Romanesco Broccoli: A Fibonacci Fractal

Romanesco broccoli florets

Few things in the garden are more mesmerizing than the Italian heirloom brassica of Romanesco broccoli.

This chartreuse bud is an edible flower that is also known as a Romanesco cauliflower, but it’s technically neither — truly in a class of its own. It’s a fine work of art and a mathematical marvel. Did you know that a Romanesco is a beautiful example of a Fibonacci fractal in the natural world?

Last year I picked my Romanesco a few days too late, and its famous spiral had already started to unravel, resembling an average cauliflower. But this year, I remembered to harvest it earlier (and thankfully, it weighed much less than the 25-pound Broczilla from last year’s crop!).

The part of the broccoli that we typically eat — what we call the head — is actually the flower bud of the plant (although broccoli leaves are just as edible and delicious, and can be cooked like any other green). The tight clusters that form the head are called florets (or small flowers).

Romanesco broccoli fractals

On a Romanesco, the whole head is made up of smaller heads that mimic the shape of the larger head, and each of those smaller heads is made up of even smaller, similar heads. It keeps going, and going, and…

You’re looking at a natural fractal — quite simply, a detailed pattern that repeats itself ad infinitum. (But since a head of broccoli can’t go on forever, math purists would call this an approximate fractal, since it has a termination point.) If you break off a floret, it looks like a mini broccoli with its own mini florets. Fractals are fascinating in that way; no matter which part of the fractal you zoom in on, it will be an identical version of the bigger picture.

Romanesco cauliflower florets

A head of Romanesco broccoli

If you ever have the chance to study a tight head of Romanesco up close, you’ll see a spiral emanating from the center point, along which all the smaller florets are arranged. This is the Fibonacci spiral, a series of arcs whose radii follow the Fibonacci sequence. You remember the Fibonacci sequence from school? Where each number equals the sum of the previous two numbers? 0, 1, 1, 2, 3, 5, 8, 13, 21, and so on.

If you count the number of spirals in one direction, and then count the number of spirals in the other direction, they will be — without fail — consecutive Fibonacci numbers. Every time. Intrigued? Confused yet? I know I was. I’ll let this math geek explain it better with a visual.

If you don’t have a head of Romanesco to test out this mathematical wonder, try it with other self-similar forms; cauliflower, sunflowers, pinecones, and pineapples are all examples of Fibonacci spirals.

Isn’t it amazing how something so precise as a math formula can occur in something so organic as a head of broccoli?

Never Miss a Post!

April 25 2012      15 comments     Linda Ly
Jardín   Verduras

Interested in
advertising in this space?



Contact us
for our current rates!
  • Pingback: »14 Vegetables You’ve Probably Never Heard Of | Saurabh’s Blog |

  • Pingback: Campo de’ Fiori, Piazza Navona, and Wandering through Rome — Rome Day 14 | Are We There Yet?

  • Pingback: Top 10 lesser known vegetables in the world | The Mysterious World

  • Pingback: Romanesco Broccoli - The Fascinating Vegetable Shaped Like Fibonnacci's Golden Ratio | Oddity Central - Collecting Oddities

  • http://www.facebook.com/jake.witmer Jake Witmer

    Excellent site! Very nice dedication to healthy and useful environment, and all the wonderful nanotech that nature and evolution selected for us. This information is excellent. I’ll be checking out your site to see if and when you start growing all of the recommendations of Paul Stamets on youtube. Definitely check out his TED talk, if you haven’t already. He shows how you can grow many kinds of cancer and heart-disease preventing mushrooms that also “close the nutrient loop” in your vegetable garden, making your vegetables grow much more vigorously, and contributing more to their chemical nutrient profiles.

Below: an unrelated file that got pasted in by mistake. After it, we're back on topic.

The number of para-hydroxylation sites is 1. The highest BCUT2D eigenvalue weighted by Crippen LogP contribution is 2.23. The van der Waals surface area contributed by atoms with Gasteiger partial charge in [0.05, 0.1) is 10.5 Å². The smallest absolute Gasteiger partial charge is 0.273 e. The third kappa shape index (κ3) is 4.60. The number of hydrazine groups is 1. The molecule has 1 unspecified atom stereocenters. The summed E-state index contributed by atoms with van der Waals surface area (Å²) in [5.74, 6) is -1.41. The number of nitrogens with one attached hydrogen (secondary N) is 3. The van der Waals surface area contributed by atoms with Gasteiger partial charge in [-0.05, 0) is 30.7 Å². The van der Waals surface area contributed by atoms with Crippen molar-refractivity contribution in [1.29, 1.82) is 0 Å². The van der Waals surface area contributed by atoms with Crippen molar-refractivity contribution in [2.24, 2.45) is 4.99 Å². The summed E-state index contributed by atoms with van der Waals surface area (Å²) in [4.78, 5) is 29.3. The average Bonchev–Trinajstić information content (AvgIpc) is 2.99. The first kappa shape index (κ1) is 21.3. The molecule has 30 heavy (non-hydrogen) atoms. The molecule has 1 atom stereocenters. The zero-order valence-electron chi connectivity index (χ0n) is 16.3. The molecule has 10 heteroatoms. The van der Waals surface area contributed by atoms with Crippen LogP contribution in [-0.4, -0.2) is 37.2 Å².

• http://www.gardenbetty.com/ Linda Ly

      Thanks. I’ve always been fascinated by mushrooms and hope to learn more about them one day.

  • Pingback: 2012: A Year in Review | Garden Betty

  • http://twitter.com/bifblog BEFOREiFORGET

    just tried one. Lovely!

  • Ronda

    I love your explanation of the Fibonacci sequence.  I read an article about it once and now I always see it in my garden, usually in the sunflowers. I think the article I read was in an “Awake!”  magazine. It also mentioned that seashells display the same pattern.  Just stumbled on your blog looking to see if I should eat the leaves of my broccoli that got started too late and didn’t produce heads.  Thank you for the info!  I’ll enjoy the rest of your site now and I’m going to bookmark it!

    • http://www.gardenbetty.com/ Linda Ly

      I love seeing the spirals in my Lemon Queen sunflowers!

      Thanks for reading!

      • reza

        hi dear linda
        i’m reza from iran i live in the north
        i’m biotechnologist i have a farm that plant broccoli in it

        like you i love to grow something that can make happy the peaple

        • http://www.gardenbetty.com/ Linda Ly

          Gardening is one of the greatest forms of therapy. :-)

  • bria Phillips

    Wow, you are a cruciferous rock star!  I’ve tried to grow them so many times, including the beautiful romanesca, but am always plagued by pests that I’ve given up.

    • http://www.gardenbetty.com/ Linda Ly

      I grow a lot of beneficial plants in the garden, so I don’t see as many pests anymore. Sluggo Plus and food-grade diatomaceous earth also work great, depending on what’s plaguing your garden. You can even try floating row covers to keep cabbage worms and other pests off your plants.

Previous

Next